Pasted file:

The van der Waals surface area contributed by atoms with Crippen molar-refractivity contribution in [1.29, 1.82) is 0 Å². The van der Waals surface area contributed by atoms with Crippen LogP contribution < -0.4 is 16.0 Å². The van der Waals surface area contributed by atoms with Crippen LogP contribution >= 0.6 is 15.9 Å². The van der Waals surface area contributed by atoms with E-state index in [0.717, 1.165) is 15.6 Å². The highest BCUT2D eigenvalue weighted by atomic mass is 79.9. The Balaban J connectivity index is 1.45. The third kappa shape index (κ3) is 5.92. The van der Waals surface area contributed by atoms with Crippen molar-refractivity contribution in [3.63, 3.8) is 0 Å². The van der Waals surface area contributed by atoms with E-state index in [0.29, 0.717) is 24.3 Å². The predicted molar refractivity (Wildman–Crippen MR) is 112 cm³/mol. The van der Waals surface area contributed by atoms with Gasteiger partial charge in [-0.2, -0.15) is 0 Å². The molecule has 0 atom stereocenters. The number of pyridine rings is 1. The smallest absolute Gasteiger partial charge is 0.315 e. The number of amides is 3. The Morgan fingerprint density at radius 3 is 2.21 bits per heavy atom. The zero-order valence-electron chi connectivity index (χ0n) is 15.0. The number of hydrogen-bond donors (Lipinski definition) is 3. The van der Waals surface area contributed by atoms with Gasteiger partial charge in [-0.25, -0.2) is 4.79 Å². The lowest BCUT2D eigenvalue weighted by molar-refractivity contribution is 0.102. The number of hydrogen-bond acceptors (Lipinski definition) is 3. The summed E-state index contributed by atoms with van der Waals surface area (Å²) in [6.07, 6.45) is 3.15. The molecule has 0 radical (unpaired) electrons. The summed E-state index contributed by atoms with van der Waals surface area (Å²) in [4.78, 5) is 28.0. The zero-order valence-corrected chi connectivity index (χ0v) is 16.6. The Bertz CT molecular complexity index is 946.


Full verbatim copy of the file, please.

The van der Waals surface area contributed by atoms with Crippen molar-refractivity contribution in [1.29, 1.82) is 0 Å². The van der Waals surface area contributed by atoms with Crippen LogP contribution < -0.4 is 16.0 Å². The van der Waals surface area contributed by atoms with Crippen LogP contribution >= 0.6 is 15.9 Å². The van der Waals surface area contributed by atoms with E-state index in [0.717, 1.165) is 15.6 Å². The highest BCUT2D eigenvalue weighted by atomic mass is 79.9. The Balaban J connectivity index is 1.45. The third kappa shape index (κ3) is 5.92. The van der Waals surface area contributed by atoms with Crippen molar-refractivity contribution in [3.63, 3.8) is 0 Å². The van der Waals surface area contributed by atoms with E-state index in [0.29, 0.717) is 24.3 Å². The predicted molar refractivity (Wildman–Crippen MR) is 112 cm³/mol. The van der Waals surface area contributed by atoms with Gasteiger partial charge in [-0.2, -0.15) is 0 Å². The molecule has 0 atom stereocenters. The number of pyridine rings is 1. The smallest absolute Gasteiger partial charge is 0.315 e. The number of amides is 3. The Morgan fingerprint density at radius 3 is 2.21 bits per heavy atom. The zero-order valence-electron chi connectivity index (χ0n) is 15.0. The number of hydrogen-bond donors (Lipinski definition) is 3. The van der Waals surface area contributed by atoms with Gasteiger partial charge in [-0.25, -0.2) is 4.79 Å². The lowest BCUT2D eigenvalue weighted by molar-refractivity contribution is 0.102. The number of hydrogen-bond acceptors (Lipinski definition) is 3. The summed E-state index contributed by atoms with van der Waals surface area (Å²) in [6.07, 6.45) is 3.15. The molecule has 0 radical (unpaired) electrons. The summed E-state index contributed by atoms with van der Waals surface area (Å²) in [4.78, 5) is 28.0. The zero-order valence-corrected chi connectivity index (χ0v) is 16.6. The Bertz CT molecular complexity index is 946.